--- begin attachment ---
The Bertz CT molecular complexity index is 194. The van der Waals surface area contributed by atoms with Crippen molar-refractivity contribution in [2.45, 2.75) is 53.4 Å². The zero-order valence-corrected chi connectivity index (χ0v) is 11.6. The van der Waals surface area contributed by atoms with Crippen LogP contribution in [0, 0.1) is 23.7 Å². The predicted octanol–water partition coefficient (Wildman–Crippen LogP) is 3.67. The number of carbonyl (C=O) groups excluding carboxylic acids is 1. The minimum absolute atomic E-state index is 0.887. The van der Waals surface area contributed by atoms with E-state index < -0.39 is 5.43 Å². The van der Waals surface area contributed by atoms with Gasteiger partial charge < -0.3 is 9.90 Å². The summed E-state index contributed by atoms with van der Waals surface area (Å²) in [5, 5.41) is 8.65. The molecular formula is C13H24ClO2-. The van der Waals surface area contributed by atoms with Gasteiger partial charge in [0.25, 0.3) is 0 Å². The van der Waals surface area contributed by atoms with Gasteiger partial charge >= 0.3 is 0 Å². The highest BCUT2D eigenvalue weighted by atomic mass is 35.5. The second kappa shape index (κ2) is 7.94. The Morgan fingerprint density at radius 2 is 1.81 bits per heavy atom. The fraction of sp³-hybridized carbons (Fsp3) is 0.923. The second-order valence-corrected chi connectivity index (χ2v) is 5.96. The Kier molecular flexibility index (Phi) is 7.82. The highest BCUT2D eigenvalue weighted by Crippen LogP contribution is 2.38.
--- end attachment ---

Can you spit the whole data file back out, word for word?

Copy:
The Bertz CT molecular complexity index is 194. The van der Waals surface area contributed by atoms with Crippen molar-refractivity contribution in [2.45, 2.75) is 53.4 Å². The zero-order valence-corrected chi connectivity index (χ0v) is 11.6. The van der Waals surface area contributed by atoms with Crippen LogP contribution in [0, 0.1) is 23.7 Å². The predicted octanol–water partition coefficient (Wildman–Crippen LogP) is 3.67. The number of carbonyl (C=O) groups excluding carboxylic acids is 1. The minimum absolute atomic E-state index is 0.887. The van der Waals surface area contributed by atoms with E-state index < -0.39 is 5.43 Å². The van der Waals surface area contributed by atoms with Gasteiger partial charge < -0.3 is 9.90 Å². The summed E-state index contributed by atoms with van der Waals surface area (Å²) in [5, 5.41) is 8.65. The molecular formula is C13H24ClO2-. The van der Waals surface area contributed by atoms with Gasteiger partial charge in [0.25, 0.3) is 0 Å². The van der Waals surface area contributed by atoms with Gasteiger partial charge >= 0.3 is 0 Å². The highest BCUT2D eigenvalue weighted by atomic mass is 35.5. The second kappa shape index (κ2) is 7.94. The Morgan fingerprint density at radius 2 is 1.81 bits per heavy atom. The fraction of sp³-hybridized carbons (Fsp3) is 0.923. The second-order valence-corrected chi connectivity index (χ2v) is 5.96. The Kier molecular flexibility index (Phi) is 7.82. The highest BCUT2D eigenvalue weighted by Crippen LogP contribution is 2.38.